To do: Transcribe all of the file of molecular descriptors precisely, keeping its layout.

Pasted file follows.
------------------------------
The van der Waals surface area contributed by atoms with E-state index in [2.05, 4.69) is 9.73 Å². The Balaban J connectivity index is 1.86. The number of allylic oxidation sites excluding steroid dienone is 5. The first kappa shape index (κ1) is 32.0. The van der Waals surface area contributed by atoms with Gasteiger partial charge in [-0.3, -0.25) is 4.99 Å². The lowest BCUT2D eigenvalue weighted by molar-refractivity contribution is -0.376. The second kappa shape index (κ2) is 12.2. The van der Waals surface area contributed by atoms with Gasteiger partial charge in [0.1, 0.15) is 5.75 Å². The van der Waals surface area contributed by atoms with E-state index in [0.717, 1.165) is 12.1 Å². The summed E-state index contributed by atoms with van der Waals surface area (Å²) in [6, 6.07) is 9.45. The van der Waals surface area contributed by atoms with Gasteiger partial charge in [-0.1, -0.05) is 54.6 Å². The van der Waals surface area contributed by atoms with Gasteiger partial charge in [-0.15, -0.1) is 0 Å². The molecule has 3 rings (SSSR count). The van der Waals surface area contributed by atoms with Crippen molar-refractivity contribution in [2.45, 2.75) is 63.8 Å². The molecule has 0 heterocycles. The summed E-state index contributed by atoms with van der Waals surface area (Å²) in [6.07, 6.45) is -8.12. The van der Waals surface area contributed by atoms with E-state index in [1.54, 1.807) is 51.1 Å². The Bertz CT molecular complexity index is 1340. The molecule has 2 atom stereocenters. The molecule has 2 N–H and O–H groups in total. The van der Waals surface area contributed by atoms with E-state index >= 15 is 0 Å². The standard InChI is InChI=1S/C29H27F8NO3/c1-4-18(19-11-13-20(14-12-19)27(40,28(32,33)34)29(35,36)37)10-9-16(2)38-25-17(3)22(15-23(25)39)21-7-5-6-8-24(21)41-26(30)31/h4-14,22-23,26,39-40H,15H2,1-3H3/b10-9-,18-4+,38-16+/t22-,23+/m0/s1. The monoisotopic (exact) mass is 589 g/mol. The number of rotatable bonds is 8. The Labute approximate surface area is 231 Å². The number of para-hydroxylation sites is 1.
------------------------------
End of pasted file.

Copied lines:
The van der Waals surface area contributed by atoms with E-state index in [2.05, 4.69) is 9.73 Å². The Balaban J connectivity index is 1.86. The number of allylic oxidation sites excluding steroid dienone is 5. The first kappa shape index (κ1) is 32.0. The van der Waals surface area contributed by atoms with Gasteiger partial charge in [-0.3, -0.25) is 4.99 Å². The lowest BCUT2D eigenvalue weighted by molar-refractivity contribution is -0.376. The second kappa shape index (κ2) is 12.2. The van der Waals surface area contributed by atoms with Gasteiger partial charge in [0.1, 0.15) is 5.75 Å². The van der Waals surface area contributed by atoms with E-state index in [0.717, 1.165) is 12.1 Å². The summed E-state index contributed by atoms with van der Waals surface area (Å²) in [6, 6.07) is 9.45. The van der Waals surface area contributed by atoms with Gasteiger partial charge in [-0.1, -0.05) is 54.6 Å². The van der Waals surface area contributed by atoms with Gasteiger partial charge in [-0.15, -0.1) is 0 Å². The molecule has 3 rings (SSSR count). The van der Waals surface area contributed by atoms with Crippen molar-refractivity contribution in [2.45, 2.75) is 63.8 Å². The molecule has 0 heterocycles. The summed E-state index contributed by atoms with van der Waals surface area (Å²) in [6.07, 6.45) is -8.12. The van der Waals surface area contributed by atoms with E-state index in [1.54, 1.807) is 51.1 Å². The Bertz CT molecular complexity index is 1340. The molecule has 2 atom stereocenters. The molecule has 2 N–H and O–H groups in total. The van der Waals surface area contributed by atoms with E-state index >= 15 is 0 Å². The standard InChI is InChI=1S/C29H27F8NO3/c1-4-18(19-11-13-20(14-12-19)27(40,28(32,33)34)29(35,36)37)10-9-16(2)38-25-17(3)22(15-23(25)39)21-7-5-6-8-24(21)41-26(30)31/h4-14,22-23,26,39-40H,15H2,1-3H3/b10-9-,18-4+,38-16+/t22-,23+/m0/s1. The monoisotopic (exact) mass is 589 g/mol. The number of rotatable bonds is 8. The Labute approximate surface area is 231 Å². The number of para-hydroxylation sites is 1.